Biden’s Budget Raises GDP Outlook, Trims Inflation, Increases National Debt

Democrat President Joe Biden’s administration has just published its 2023 $5.8 trillion federal budget.

In the proposed budget, the Biden admin published inflation, GDP, and deficit forecasts for the next ten years.

According to the White House, the consumer price index is projected to clock in at 4.7 percent this year and 2.3 percent in 2023.

Nominal GDP is expected to rise 7.6 percent in 2022 and 5 percent next year.

While the real (inflation-adjusted) nominal GDP is anticipated to grow by 4.2 percent and 2.8 percent.

However, the White House inflation and GDP projections are far more generous than estimates from the Federal Reserve and private economists.

At this month’s Federal Open Market Committee (FOMC) policy meeting, the central bank trimmed its median change in real GDP to 2.8 percent in 2022 and 2.2 percent in 2023.

Others have revised their GDP forecasts downward, too.

Although a recession is not the base case, the odds of an economic downturn have risen. The latest CNBC Fed Survey has the odds of a recession at 33 percent, mirroring Goldman Sachs’ recent numbers.

The average GDP forecast for 2022 and 2023 fell to 2.8 percent and 2.4 percent, respectively.

Moreover, the long-term real GDP growth assumption is 0.4 percentage points above the Blue Chip consensus and 0.6 points above the Congressional Budget Office (CBO).

Inflation estimates do vary among private-sector economists.

A Bloomberg survey of economists suggests the average annual consumer price index (CPI) is predicted to climb to 5.1 percent this year.

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TD Economics is penciling in an average annual 7 percent CPI in 2022 and 2.4 percent next year.

Kipling projects the annual inflation rate hitting 6.5 percent at the end of the year.

Despite pledging to cut the budget deficit by $1 trillion over the next decade, the U.S. government is still on track to record a total of $14.421 trillion deficits in this span, bringing the national debt to nearly 107 percent of the national GDP.

President Biden has repeatedly taken credit for slashing the deficit in his first year in office.

“My Administration is on track to reduce the federal deficit by more than $1.3 trillion this year, cutting in half the deficit from the last year of the previous Administration and delivering the largest one-year reduction in the deficit in U.S. history,” Biden said in a statement Monday.

Office of Management and Budget (OMB) Director Shalanda Young and Council of Economic Advisers Chair Cecilia Rose echoed the president’s claim on a conference call with reporters, citing the American Rescue Plan (ARP) as the chief reason for the deficit reduction.

“Three letters: ARP. This was not by accident,” Young told reporters.

“And had the President not had the wisdom and the fortitude, as some people were saying it was time to retract and stop doing pandemic spending, I don’t believe and many experts don’t believe we’d be here.

“The growth we saw last year, the highest in 40 years, that added more jobs than ever recorded last year, we don’t believe was by accident. And without the American Rescue Plan, we don’t believe we would be here.”

Because inflation is so high and interest rates remain low, the real interest on the debt is negative. According to the president’s budget, the real net interest on the debt will only start growing in 2025.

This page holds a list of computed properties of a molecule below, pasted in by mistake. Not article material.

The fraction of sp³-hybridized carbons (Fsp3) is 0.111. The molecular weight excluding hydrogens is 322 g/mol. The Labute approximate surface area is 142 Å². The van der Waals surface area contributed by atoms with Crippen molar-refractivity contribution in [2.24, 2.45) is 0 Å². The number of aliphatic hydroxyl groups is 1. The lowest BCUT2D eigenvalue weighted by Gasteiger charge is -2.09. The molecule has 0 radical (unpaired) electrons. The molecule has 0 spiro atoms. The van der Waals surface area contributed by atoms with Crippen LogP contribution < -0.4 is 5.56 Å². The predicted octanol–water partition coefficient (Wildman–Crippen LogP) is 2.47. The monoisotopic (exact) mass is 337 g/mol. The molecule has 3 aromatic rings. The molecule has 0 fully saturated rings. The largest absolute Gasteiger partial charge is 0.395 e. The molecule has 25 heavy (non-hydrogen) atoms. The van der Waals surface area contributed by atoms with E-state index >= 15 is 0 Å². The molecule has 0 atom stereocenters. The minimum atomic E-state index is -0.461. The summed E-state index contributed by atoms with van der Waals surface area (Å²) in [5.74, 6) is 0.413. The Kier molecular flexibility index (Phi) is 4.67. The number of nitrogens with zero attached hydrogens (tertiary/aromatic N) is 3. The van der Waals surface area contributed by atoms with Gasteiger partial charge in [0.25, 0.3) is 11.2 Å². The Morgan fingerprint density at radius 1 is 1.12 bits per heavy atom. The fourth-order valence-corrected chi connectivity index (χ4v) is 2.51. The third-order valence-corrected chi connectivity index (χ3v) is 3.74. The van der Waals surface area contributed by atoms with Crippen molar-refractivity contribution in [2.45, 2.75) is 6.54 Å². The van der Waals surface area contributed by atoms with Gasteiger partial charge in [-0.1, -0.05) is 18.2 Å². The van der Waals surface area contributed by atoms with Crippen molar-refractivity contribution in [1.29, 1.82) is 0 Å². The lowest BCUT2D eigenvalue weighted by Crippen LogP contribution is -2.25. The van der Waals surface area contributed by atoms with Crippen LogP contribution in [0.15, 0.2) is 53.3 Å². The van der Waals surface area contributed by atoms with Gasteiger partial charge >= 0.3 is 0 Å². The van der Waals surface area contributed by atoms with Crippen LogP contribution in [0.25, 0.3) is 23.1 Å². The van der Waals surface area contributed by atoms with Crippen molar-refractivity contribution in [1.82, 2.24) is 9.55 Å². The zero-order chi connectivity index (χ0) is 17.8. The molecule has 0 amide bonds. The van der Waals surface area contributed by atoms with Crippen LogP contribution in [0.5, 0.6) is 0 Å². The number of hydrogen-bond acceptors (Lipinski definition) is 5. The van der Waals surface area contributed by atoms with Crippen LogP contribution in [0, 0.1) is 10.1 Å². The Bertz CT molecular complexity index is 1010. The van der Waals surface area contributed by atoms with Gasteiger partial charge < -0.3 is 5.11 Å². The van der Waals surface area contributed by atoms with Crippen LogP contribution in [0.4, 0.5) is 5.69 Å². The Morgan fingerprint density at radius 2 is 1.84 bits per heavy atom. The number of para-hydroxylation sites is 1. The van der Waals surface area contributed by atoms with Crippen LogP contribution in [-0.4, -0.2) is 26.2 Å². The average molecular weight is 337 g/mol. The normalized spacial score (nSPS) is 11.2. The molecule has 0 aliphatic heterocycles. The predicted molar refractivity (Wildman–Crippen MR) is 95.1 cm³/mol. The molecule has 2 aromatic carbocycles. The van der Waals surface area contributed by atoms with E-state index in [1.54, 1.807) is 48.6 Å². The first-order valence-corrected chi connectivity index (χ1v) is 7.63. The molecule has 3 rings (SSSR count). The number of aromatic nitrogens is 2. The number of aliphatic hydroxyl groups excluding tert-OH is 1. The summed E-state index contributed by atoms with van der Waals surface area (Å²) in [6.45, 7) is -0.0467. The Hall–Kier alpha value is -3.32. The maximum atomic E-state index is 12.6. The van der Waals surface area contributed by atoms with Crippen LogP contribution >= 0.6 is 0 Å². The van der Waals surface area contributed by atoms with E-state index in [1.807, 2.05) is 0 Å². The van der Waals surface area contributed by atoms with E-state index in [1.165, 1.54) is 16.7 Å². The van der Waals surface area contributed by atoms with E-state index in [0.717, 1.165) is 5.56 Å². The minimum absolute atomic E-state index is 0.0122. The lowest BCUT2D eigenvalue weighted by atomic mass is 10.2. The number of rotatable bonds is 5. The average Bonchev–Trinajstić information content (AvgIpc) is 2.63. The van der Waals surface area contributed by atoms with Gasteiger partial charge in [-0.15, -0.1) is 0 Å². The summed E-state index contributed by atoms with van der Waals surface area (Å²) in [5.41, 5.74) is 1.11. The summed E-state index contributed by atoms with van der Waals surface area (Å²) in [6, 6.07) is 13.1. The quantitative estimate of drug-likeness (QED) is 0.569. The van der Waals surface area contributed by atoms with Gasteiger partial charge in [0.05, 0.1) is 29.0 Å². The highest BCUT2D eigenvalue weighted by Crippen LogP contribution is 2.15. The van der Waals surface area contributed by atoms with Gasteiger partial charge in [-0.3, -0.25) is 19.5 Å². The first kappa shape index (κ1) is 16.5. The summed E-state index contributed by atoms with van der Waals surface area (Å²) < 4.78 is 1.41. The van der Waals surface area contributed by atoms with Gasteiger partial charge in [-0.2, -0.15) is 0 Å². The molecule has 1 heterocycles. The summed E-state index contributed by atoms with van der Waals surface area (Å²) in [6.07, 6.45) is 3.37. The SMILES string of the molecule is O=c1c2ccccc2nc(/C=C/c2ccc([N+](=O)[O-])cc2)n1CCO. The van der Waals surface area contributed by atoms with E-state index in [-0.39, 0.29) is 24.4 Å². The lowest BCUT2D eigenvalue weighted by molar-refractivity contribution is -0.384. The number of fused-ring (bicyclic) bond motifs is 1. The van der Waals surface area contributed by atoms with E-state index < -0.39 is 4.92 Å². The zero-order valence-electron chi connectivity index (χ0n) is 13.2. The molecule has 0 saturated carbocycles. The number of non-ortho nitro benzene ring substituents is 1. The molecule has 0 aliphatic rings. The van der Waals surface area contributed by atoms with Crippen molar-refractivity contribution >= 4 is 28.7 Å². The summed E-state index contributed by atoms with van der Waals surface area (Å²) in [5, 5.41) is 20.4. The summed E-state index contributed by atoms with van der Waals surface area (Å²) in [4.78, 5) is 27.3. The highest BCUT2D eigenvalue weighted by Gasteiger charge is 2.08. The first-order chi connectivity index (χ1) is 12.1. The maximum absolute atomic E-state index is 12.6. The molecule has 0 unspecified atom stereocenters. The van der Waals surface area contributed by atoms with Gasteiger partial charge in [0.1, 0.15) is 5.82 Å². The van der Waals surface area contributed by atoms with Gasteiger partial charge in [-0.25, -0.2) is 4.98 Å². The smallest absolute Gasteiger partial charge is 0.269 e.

But is the president’s deficit reduction plan enough?

Not quite, says Maya MacGuineas, the president of the Committee for a Responsible Federal Budget (CRFB).

While MacGuineas believes Biden should be lauded for addressing the red ink in Washington, “the budget still borrows too much, and the debt would grow too high.”

“Unfortunately, this budget leaves debt on an unsustainable path, and lacks important details on how it would structure the core of its agenda or address provisions scheduled to expire,” the CRFB head noted in a statement.

“Even taking the budget at its word, debt would rise to a new record by the end of the decade.”

In the group’s recent analysis, it noted that spending and revenue would average 23.4 percent and 18.8 percent of GDP, respectively, over the next decade.

This is excluding Biden’s Build Back Better agenda.

If Biden’s chief public policy plank is included, “spending and revenue would be even higher.”

With inflation at the forefront of economic issues, the administration is trying to shift the focus. While surveys show that the American people are not entirely blaming the president for high inflation and gasoline prices, citizens dislike the way Biden is handling the economy.

A recent Associated Press-NORC Center for Public Affairs Research poll found that about 70 percent of Americans think the U.S. economy is in bad shape, and nearly two-thirds disapprove of the administration’s economic management.

Forty-eight percent also say that Biden’s policies are hurting the economy more than helping it.

U.S. financial markets were relatively quiet following the release of the budget as the leading benchmark indexes turned slightly positive at the end of the Monday trading session.

The Treasury market is green across the board Tuesday, with the benchmark 10-year yield up 0.024 percent to 2.501 percent.

The one-year note rose 0.031 percent to 1.707 percent, while the 30-year bond added 0.005 percent to 2.578 percent.

The U.S. Dollar Index, which gauges the greenback against a basket of currencies, traded above the 99.00 mark throughout most of Monday.

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By Nick R. Hamilton

Nick has a broad background in journalism, business, and technology. He covers news on cryptocurrency, traditional assets, and economic markets.

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